The question to involve the people of Moengo made Marjet Zwaans come up with a workshop to learn the local schoolchildren about coding in a playful manner; and inspired PJ Bruyniks and Vera Visser to translate the noise of Moengo into an sculptural audio-installation, while Neil Fortune transformed the former pharmacy space into a meeting point; to which he invited the citizens to drop by and bring something to put on show. It metaphorically meant that what the people of Moengo own, is worth to put in a museum. A strong gesture in line with the goals of Pinas. Artist Valerie van Leersum put the residents of the town in a spotlight. During here 2017 residency she asked several people which square meter was their favorite. She wrote stories about these places that were first published as columns in Parbode – a magazine distributed in Suriname. In the exhibition she presented the pictures of the different spaces concerned, juxtaposed with objects and plants relating to the local environment. Related, Coco van Duivenvoorde took the river as an inspiration for her photographs and related poem, while Moritz Ebinger used his research into gold mining as starting point for his installation. Raquel van Haver on her turn, visited Moengo for the first time ever, and (as she normally does too) took inspiration from the nightlife. She turned the glass liter Parbo beer bottles into her canvas, and painted them with Afaka-inspired signs (Afaka is a syllabary of 56 letters devised in 1910 for the Ndyuka language which is spoken in the Moengo region), after which she used the bottles to create a trio of wishing trees.
PJ Bruyniks & Vera Visser, FoMO Moengo, 2018
Coco van Duivenvoorde, Wataa, 2018
Moritz Ebinger, Operatie fu Gowtuman nanga den tu ati – X-RAY ROOM, 2018
Outside of the museum building, Feiko Beckers reminded the visitor that “if you do not cut the nails of your chicken feet, nobody will come for dinner”. He was struck by all the outdated signs around the town with messages that did not relate to any current reality anymore. So he made a new one, which was as relevant as quotidian.
Feiko Beckers, Something that is actually true, 2018
Dirk van Lieshout, with Firmin Sanou, Seraven Pinas, Furgill Raafenberg, Het Reisburo, 2018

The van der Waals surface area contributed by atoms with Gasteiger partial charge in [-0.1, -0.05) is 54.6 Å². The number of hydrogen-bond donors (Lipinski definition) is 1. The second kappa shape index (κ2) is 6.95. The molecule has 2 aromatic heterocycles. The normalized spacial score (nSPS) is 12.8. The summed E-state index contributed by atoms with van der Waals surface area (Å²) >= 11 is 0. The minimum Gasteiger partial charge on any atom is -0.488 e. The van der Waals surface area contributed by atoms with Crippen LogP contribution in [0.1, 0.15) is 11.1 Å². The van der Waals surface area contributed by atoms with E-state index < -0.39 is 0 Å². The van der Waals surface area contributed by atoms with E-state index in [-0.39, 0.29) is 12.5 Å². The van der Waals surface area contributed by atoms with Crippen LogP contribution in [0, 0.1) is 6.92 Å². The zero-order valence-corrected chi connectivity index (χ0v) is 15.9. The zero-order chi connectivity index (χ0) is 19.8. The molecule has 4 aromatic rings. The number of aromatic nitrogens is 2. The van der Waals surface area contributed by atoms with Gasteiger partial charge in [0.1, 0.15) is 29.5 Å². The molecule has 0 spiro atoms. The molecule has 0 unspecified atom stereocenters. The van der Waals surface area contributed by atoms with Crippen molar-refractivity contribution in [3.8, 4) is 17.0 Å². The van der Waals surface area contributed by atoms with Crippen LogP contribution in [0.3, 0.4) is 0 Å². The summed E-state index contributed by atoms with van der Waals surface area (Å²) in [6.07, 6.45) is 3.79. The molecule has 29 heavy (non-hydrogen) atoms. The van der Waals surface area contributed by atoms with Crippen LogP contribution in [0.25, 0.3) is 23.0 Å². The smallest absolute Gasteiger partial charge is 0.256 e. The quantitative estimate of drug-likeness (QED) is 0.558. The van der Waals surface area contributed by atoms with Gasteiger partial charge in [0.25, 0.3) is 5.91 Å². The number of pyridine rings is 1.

Meanwhile, next to the sign Dirk van Lieshout continued with the project he had started during his residency (2018): a travel bureau made out of aluminum that contains different objects and information about Moengo. To construct this moveable office and its content, he worked together with the French Guianese artist Firmin Sanou – who also showed his own work in the exhibition. During the opening, the process of melting aluminum into new forms kept on going. This became a kind of performance, for the visitors to experience. Similarly, the three other French Guianese artists: Ozé Amiemba, Kaffé Bétian, and André Van Bree, led by artist-curator Patrick Lachaise were publicly shaping their wooden human-size sculptures of a native inhabitant and conquistador.
Annemarie Daniel, Kamba, zichtbaar onzichtbaar, 2018
Ravi Rajcoomar, Angry Youth, 2018
Several Surinamese artists were present too: former Nola Hatterman director Rinaldo Klas who was actually born in the building made several works on paper using local bauxite as his paint. Ravi Rajcoomar showed his work next to GRA graduates Razia Barsathie who used the masala herb for a self-portrait, Ruben Cabenda showed several of his animation video works and Annemarie Daniel presented an installation inspired by traditional Maroon scarifications. The young Moengo based artist Seraven Pinas created a small but gracious showcase of his paintings around a Nelson Mandela inspired sculpture on the top floor of the building.
Ruben Cabenda, Die Ogen, 2018
Overall, this second rendition of the Moengo Triennale provided a fairly interesting view on the different sides of Moengo. In collaboration with many of its inhabitants and inspired by the (natural) surroundings, the different artists came to a collective statement that indicated an abundant wealth. Even though it sometimes might be hard to find on first sight, or have to be sought for during a three months residency, elaborate conversations with local residents and artisans, or a late night pub crawl, the exhibition clearly shows it is present; and definitely worth the travel.